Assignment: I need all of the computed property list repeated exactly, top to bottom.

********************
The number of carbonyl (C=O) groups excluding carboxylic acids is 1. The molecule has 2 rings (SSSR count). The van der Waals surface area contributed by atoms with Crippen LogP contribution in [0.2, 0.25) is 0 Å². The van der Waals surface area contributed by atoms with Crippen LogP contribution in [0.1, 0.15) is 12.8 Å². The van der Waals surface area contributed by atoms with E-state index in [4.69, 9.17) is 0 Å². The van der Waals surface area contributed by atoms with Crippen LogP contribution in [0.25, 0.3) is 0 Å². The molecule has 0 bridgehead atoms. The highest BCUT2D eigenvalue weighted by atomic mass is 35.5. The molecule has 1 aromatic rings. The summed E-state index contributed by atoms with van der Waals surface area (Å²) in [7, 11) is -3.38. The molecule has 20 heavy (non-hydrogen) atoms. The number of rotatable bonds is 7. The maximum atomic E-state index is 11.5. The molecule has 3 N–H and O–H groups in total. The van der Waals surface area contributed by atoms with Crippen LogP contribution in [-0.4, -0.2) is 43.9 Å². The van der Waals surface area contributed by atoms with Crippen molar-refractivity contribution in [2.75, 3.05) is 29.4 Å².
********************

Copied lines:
The number of carbonyl (C=O) groups excluding carboxylic acids is 1. The molecule has 2 rings (SSSR count). The van der Waals surface area contributed by atoms with Crippen LogP contribution in [0.2, 0.25) is 0 Å². The van der Waals surface area contributed by atoms with Crippen LogP contribution in [0.1, 0.15) is 12.8 Å². The van der Waals surface area contributed by atoms with E-state index in [4.69, 9.17) is 0 Å². The van der Waals surface area contributed by atoms with Crippen LogP contribution in [0.25, 0.3) is 0 Å². The molecule has 0 bridgehead atoms. The highest BCUT2D eigenvalue weighted by atomic mass is 35.5. The molecule has 1 aromatic rings. The summed E-state index contributed by atoms with van der Waals surface area (Å²) in [7, 11) is -3.38. The molecule has 20 heavy (non-hydrogen) atoms. The number of rotatable bonds is 7. The maximum atomic E-state index is 11.5. The molecule has 3 N–H and O–H groups in total. The van der Waals surface area contributed by atoms with Crippen LogP contribution in [-0.4, -0.2) is 43.9 Å². The van der Waals surface area contributed by atoms with Crippen molar-refractivity contribution in [2.75, 3.05) is 29.4 Å².